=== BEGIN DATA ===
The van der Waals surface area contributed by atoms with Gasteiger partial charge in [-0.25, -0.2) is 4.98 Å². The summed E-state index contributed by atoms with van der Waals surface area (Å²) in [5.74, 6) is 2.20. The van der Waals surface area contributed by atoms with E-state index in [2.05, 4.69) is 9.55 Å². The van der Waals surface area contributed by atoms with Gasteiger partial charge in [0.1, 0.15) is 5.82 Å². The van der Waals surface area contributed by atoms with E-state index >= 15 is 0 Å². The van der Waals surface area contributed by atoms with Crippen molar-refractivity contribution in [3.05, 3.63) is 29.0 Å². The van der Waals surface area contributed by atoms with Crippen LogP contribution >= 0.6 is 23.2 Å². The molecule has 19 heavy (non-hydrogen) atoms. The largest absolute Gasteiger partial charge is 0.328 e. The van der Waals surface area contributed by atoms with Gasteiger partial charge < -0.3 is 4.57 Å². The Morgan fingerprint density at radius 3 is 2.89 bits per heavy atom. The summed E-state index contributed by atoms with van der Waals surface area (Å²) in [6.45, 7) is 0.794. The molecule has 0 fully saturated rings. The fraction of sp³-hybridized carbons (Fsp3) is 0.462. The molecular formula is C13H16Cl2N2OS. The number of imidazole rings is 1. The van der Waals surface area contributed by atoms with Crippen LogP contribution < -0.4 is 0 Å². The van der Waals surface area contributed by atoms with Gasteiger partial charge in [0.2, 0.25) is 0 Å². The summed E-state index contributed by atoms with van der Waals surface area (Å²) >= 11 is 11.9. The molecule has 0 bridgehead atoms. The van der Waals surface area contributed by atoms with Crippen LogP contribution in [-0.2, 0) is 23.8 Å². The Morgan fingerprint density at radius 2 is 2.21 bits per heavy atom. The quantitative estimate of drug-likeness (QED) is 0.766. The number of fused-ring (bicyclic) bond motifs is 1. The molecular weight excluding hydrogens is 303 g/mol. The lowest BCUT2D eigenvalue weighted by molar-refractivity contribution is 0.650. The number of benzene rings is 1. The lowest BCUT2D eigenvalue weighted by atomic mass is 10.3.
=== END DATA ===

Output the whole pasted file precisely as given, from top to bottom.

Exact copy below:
The van der Waals surface area contributed by atoms with Gasteiger partial charge in [-0.25, -0.2) is 4.98 Å². The summed E-state index contributed by atoms with van der Waals surface area (Å²) in [5.74, 6) is 2.20. The van der Waals surface area contributed by atoms with E-state index in [2.05, 4.69) is 9.55 Å². The van der Waals surface area contributed by atoms with Gasteiger partial charge in [0.1, 0.15) is 5.82 Å². The van der Waals surface area contributed by atoms with E-state index >= 15 is 0 Å². The van der Waals surface area contributed by atoms with Crippen molar-refractivity contribution in [3.05, 3.63) is 29.0 Å². The van der Waals surface area contributed by atoms with Crippen LogP contribution >= 0.6 is 23.2 Å². The molecule has 19 heavy (non-hydrogen) atoms. The largest absolute Gasteiger partial charge is 0.328 e. The van der Waals surface area contributed by atoms with Gasteiger partial charge < -0.3 is 4.57 Å². The Morgan fingerprint density at radius 3 is 2.89 bits per heavy atom. The summed E-state index contributed by atoms with van der Waals surface area (Å²) in [6.45, 7) is 0.794. The molecule has 0 fully saturated rings. The fraction of sp³-hybridized carbons (Fsp3) is 0.462. The molecular formula is C13H16Cl2N2OS. The number of imidazole rings is 1. The van der Waals surface area contributed by atoms with Crippen LogP contribution < -0.4 is 0 Å². The van der Waals surface area contributed by atoms with Gasteiger partial charge in [0.2, 0.25) is 0 Å². The summed E-state index contributed by atoms with van der Waals surface area (Å²) >= 11 is 11.9. The molecule has 0 bridgehead atoms. The van der Waals surface area contributed by atoms with Crippen LogP contribution in [-0.2, 0) is 23.8 Å². The Morgan fingerprint density at radius 2 is 2.21 bits per heavy atom. The quantitative estimate of drug-likeness (QED) is 0.766. The number of fused-ring (bicyclic) bond motifs is 1. The molecular weight excluding hydrogens is 303 g/mol. The lowest BCUT2D eigenvalue weighted by molar-refractivity contribution is 0.650. The number of benzene rings is 1. The lowest BCUT2D eigenvalue weighted by atomic mass is 10.3.